Welfare Queens or Courageous Survivors? Strengths of Women in Poverty


Program Description:

The number of people living in poverty in the United States is staggering and yet to most of us those people are just statistics. A growing body of social science research clearly documents the negative consequences for the physical and mental health of people struggling to meet their basic needs (e.g. Recker Rayburn, 2007). Absent critical analysis of the historical and social factors that contribute to poverty, negative stereotypes and victim blaming arguments flourish – further perpetuating the problem (e.g. Bullock & Lott, 2001). Banyard confronts and discourages this trend by shedding light on one of the largest categories of those struggling with poverty – women. She draws on social science research which focuses on what these women say about their lives. Their voices are particularly clear about the tremendous strengths many women bring to their struggle to overcome the stress of living in poverty – their attempts to find another route toward opportunity for themselves, and frequently their children as well. Such strengths, all too often hidden behind media stereotypes, offer valuable lessons for all of us and a fundamental base of knowledge for policies and programs that aim to support the movement of these women beyond survival to thriving. This program was developed as a part of the University Dialog Program.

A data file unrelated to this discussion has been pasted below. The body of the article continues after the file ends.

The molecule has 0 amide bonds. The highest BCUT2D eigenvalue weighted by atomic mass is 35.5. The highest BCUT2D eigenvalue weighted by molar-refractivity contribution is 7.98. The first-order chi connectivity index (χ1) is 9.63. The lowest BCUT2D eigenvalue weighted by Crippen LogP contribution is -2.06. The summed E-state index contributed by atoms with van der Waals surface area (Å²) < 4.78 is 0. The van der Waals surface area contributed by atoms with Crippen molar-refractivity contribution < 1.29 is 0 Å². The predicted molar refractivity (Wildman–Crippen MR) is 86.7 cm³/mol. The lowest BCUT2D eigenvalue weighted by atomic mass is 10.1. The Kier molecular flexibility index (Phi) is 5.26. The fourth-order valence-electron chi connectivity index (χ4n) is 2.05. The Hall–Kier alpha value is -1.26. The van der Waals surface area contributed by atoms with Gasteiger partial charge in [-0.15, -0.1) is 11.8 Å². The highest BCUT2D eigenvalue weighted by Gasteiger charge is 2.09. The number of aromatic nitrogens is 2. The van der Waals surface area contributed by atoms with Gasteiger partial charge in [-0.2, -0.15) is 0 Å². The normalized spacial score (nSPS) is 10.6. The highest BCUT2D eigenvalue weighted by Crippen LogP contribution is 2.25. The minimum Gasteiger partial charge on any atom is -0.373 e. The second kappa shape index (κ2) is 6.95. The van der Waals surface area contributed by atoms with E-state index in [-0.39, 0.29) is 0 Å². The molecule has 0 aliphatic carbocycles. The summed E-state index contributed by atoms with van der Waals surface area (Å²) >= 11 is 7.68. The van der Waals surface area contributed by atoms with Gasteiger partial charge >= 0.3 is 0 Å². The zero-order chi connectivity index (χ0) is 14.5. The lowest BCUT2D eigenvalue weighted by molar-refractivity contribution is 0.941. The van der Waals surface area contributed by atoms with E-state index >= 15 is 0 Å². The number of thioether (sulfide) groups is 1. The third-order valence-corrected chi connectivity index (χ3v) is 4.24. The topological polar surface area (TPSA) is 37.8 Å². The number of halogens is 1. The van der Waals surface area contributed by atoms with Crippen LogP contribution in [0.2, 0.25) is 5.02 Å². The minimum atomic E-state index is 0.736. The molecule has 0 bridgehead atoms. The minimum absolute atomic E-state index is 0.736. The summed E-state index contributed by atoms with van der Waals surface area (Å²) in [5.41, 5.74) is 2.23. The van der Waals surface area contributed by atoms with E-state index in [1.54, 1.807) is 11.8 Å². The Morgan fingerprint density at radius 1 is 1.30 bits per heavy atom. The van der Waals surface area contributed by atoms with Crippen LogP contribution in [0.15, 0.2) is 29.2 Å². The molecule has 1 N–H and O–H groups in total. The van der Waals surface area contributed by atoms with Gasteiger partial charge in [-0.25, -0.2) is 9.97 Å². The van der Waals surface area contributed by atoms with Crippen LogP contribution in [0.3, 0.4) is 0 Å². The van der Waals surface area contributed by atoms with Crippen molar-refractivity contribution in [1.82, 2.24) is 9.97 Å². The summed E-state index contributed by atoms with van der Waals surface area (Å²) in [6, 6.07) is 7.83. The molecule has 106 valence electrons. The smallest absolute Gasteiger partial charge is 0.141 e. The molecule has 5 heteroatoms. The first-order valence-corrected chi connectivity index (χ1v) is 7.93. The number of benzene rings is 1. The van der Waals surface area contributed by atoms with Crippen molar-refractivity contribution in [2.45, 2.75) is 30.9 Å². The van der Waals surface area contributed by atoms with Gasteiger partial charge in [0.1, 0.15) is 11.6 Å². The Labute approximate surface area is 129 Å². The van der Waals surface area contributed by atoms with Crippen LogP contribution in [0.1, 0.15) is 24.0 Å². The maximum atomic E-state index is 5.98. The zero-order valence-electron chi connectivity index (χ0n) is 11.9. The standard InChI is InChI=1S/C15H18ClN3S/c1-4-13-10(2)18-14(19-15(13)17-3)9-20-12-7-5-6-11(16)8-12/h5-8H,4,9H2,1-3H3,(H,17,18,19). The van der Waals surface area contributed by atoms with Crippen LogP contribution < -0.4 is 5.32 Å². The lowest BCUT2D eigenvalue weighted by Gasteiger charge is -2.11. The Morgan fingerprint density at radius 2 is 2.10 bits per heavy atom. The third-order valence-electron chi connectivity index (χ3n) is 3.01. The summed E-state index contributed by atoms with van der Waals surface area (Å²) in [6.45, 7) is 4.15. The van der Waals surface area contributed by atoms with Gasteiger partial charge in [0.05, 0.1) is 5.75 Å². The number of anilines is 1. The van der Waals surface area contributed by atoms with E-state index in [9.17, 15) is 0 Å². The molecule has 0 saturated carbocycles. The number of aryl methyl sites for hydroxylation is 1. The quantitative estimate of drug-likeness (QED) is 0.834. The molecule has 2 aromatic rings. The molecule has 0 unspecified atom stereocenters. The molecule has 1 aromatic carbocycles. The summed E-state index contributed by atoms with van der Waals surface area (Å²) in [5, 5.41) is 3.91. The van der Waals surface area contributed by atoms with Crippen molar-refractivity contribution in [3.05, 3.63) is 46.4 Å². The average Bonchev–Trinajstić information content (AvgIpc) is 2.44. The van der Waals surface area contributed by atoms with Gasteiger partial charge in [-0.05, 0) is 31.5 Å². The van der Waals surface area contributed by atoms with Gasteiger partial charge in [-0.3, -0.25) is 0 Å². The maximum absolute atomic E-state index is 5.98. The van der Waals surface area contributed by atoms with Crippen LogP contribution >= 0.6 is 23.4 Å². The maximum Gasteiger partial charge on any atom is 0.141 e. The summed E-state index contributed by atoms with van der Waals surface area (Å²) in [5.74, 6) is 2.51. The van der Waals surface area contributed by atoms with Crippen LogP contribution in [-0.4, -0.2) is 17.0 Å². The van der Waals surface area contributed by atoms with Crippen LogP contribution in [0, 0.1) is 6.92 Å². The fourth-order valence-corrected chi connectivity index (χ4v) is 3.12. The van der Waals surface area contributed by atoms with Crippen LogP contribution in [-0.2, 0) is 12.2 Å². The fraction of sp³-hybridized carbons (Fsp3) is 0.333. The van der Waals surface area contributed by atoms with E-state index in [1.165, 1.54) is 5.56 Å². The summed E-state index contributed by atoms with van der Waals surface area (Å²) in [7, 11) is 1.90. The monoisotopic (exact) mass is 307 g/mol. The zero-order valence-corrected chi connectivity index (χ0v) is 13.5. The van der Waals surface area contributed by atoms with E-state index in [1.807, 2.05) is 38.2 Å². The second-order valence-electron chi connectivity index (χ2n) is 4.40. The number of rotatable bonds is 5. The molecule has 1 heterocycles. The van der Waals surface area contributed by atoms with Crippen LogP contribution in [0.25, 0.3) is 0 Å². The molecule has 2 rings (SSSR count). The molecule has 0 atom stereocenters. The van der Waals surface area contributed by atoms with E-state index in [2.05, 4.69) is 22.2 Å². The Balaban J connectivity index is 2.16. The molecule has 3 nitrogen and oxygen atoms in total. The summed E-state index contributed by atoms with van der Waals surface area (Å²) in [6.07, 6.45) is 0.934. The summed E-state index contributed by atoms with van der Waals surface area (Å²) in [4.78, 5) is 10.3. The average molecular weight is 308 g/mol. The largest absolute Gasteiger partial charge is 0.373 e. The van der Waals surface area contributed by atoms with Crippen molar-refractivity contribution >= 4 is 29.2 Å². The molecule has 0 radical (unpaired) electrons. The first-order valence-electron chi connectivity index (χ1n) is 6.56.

Victoria Banyard

Victoria Banyard is a professor in the Department of Psychology at the University of New Hampshire with affiliations in Justice Studies and Prevention Innovations. She received her PhD in clinical psychology from the University of Michigan with a certificate in Women's Studies. She completed an NIMH research postdoctoral fellowship with the Family Research Laboratory here at UNH and postdoctoral clinical training at the Trauma Center in Boston. She teaches courses in community psychology, interpersonal violence, and service learning courses such as internship. Her research has focused on understanding the strengths and challenges of women facing stresses such as poverty and family violence. She has documented the negative mental health effects of such circumstances as well as the resilience that trauma survivors and others experiencing overwhelming stressors evidence. She has been the principal investigator on several grants to evaluate the effectiveness of innovative campus sexual assault prevention tools. She speaks regularly on the problems of sexual and relationship abuse for communities and prevention strategies to address them. She also has a new book out titled, "Toward the Next Generation of Bystander Prevention of Sexual and Relationship Violence".

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